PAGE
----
Growth strategy: The company intends to expand geographically from the Bay Area. TechShop is already scouting space for a second facility. Target markets include Seattle, Portland, Los Angeles, and San Diego.

Challenges: So what happens if a customer cuts off a fingertip? "Safety is our Achilles' heel," says Newton. "Any company that deals with the physical, personal safety of its customers has to be focused on that all the time." As a precaution, an injury waiver is part of the standard membership agreement.

Real estate could be another issue. Commercial rents in the Bohannon Park section of Menlo Park, where TechShop is located, are low, so Newton was able to find space cheaply. The build-out took longer than expected, however, hurting membership sales. In high-rent cities, delays could be deadly. And Newton and Banta lack real estate experience.

Opportunities: Remember that ancillary revenue we mentioned? Banta says the beauty of the concept is that once member dues cover TechShop's fixed costs, any additional sales--of materials, or bottles of water or cups of coffee, or fees for taking a welding class--will produce very high margins for the business. "Ultimately," he says, "we would be excited to see net margins in the ballpark of 25 to 30 percent."

What You Can Learn From TechShop

  1. Never underestimate the power of a delay in construction to harm a business.

  2. You don't necessarily need brand-new equipment when you start out.

  3. Guaranteed revenue through memberships is a great way to ensure cash flow.

Advice from Paul Orfalea of Kinko's

I think this sounds like a good idea and I could see there being demand for TechShop.

Running a Kinko's or a company like this is exactly like running a bowling alley. Your variable costs are inevitably low--at Kinko's, mine were typically about 18 percent. But your fixed costs are very high. You have a big nut to cover each month. What's more, you're essentially in the time business. You have equipment and you rent time on that equipment. Obviously, you can't sell time from three hours ago. You can only sell tomorrow's time.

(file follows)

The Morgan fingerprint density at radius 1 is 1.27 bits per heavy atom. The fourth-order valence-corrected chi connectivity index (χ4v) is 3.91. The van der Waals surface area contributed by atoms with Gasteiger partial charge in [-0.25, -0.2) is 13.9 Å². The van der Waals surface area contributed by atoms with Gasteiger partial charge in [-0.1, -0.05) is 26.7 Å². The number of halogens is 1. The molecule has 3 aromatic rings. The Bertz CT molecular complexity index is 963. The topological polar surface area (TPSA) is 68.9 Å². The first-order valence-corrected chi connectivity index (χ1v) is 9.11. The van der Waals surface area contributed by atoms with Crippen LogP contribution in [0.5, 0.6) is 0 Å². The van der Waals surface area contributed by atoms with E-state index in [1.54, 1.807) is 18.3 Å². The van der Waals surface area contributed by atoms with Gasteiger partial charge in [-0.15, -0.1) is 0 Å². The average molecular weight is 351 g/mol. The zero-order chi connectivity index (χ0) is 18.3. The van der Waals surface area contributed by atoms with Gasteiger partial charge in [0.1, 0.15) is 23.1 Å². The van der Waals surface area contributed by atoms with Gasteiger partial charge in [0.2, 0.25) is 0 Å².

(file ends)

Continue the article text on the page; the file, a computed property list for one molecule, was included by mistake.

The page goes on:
With this in mind, you have to think about strategy: If the most important objective is to sell tomorrow's time, should you worry about controlling costs or worry about adding revenue? The answer is that you should worry about adding revenue.

How do you do that? A lot of it is about smile and attitude and the emotions of the people at the cash registers. Hiring becomes very important. Companies like this can make the mistake of promoting technical people to manage stores instead of promoting people people. They say, "He's so hard working, and he's so good with the machines." Well, there's a difference between knowing how to operate the machines better than anybody else and knowing how to motivate people to run the business for you. And the fact that someone is good with the machines is probably a clue that he won't be so great with other employees or with the customers.

Another thing you want to do to add revenue is to spend all your time in the field looking for new applications. I have ADD to the max, which makes me restless--but at Kinko's, I think that restlessness really helped me. I would go wandering in and out of the stores to see what people were doing. I would never appear unannounced, because that shows a lack of respect for the store manager, and you want them on your side.